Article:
What are inhaled anesthetics combined withnitrous oxide
Local anestheticscause a reversible loss of sensation in a region of the body while maintaining conscuousness
How do local anesthetics work?by blocking the sodium channel in nerve which prevents neurological impulses from traveling down the nerve
Examples of local anestheticscocaine, procaine, benzocaine, lidocaine, bupivacaine
What are the steps of loss of sensation when using local anesthetics?First a loss of sympathetic function, followed by loss of pinprick sensation and temperature perception, lastly motor function is inhibited
Groups that narcotic pain relievers can be divided intoagonists, weak agonists, antagonists, mixed agonist-antagonists
How do narcotics or opiates work?they act on specific receptors in the CNS to reduce the PERCEPTION of pain
What is the targeted receptors for narcotics/opiates class?mu, kappa, delta receptors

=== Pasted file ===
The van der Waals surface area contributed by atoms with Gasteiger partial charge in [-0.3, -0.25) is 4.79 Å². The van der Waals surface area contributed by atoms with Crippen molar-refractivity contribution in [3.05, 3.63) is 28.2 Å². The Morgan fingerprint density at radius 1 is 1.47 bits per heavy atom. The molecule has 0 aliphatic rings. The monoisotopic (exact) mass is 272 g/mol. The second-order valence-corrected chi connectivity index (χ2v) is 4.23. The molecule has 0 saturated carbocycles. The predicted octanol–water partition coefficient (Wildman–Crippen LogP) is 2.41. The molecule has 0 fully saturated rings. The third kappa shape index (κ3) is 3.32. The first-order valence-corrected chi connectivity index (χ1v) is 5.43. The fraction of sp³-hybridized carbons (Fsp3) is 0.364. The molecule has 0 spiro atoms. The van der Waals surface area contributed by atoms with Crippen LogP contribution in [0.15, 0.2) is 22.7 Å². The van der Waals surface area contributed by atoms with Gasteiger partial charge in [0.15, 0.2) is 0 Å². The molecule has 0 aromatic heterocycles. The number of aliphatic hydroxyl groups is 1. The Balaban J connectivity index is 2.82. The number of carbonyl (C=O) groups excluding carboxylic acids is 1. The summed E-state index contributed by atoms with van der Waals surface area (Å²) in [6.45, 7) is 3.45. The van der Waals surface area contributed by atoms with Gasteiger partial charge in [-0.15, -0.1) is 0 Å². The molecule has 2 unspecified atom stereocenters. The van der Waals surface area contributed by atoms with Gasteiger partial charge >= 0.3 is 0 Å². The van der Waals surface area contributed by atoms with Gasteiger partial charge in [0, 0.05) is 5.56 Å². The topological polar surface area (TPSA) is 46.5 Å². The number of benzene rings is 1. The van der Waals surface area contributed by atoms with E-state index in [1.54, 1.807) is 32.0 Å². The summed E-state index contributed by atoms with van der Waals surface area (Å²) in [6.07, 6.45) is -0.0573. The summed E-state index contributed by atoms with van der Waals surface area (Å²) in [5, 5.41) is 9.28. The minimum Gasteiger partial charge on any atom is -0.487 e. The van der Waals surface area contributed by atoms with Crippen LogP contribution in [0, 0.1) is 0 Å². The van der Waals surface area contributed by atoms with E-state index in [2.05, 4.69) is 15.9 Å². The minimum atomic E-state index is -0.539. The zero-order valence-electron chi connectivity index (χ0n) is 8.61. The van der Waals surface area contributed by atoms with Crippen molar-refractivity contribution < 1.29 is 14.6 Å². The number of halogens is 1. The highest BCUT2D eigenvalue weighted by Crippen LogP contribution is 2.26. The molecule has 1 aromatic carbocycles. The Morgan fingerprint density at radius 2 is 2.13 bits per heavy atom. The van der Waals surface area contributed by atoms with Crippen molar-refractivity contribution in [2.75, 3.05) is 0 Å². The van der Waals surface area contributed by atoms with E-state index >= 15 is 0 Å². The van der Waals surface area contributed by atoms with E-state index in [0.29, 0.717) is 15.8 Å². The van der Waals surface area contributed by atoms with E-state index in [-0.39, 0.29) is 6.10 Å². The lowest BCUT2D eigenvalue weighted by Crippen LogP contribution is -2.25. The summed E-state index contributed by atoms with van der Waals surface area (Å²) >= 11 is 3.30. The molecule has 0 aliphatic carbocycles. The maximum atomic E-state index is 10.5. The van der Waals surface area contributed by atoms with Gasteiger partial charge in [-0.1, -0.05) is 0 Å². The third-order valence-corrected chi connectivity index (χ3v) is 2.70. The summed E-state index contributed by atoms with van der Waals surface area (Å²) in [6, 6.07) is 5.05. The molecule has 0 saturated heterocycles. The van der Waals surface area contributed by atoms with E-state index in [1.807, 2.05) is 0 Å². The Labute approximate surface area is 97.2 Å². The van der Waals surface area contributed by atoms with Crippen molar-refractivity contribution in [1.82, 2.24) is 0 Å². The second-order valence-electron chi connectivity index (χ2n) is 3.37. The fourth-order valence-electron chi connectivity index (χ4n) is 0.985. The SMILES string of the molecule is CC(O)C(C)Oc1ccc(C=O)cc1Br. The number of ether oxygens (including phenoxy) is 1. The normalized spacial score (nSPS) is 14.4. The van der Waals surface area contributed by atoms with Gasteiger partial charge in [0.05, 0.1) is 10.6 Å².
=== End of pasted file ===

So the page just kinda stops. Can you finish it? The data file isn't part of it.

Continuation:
Which receptor is the major target for narcotic/opiate class?mu receptor
memorize

Narcotic pain relievers

Question Answer
What is an agonist?something that binds to opioid receptors and activates that, resulting in a full opioid effect
What is the best known agonist?Morphine
Examples of agonistsDextromethorphan,codeine, meperidine, heroin, fentanyl, methadone, morphine
Which agonist reduces the awareness of pain, produces drowsiness and sedation, works in the medulla to suppress cough, constricts eye pupils, depresses respiration, increases resting tone of GI tract muscle tissueMorphine
Which agonist is similar to morphine but does not have the same pain reduction properties, however is an antitussive and found in many over the counter cough medicinesDextromethorphan
Which agonists can be used to suppress cough?morphine, dextromethorphan, codeine
use of codeinepain management even though it is less potent than morphine
other than codeine which other agonist is less potent than morphine?meperidine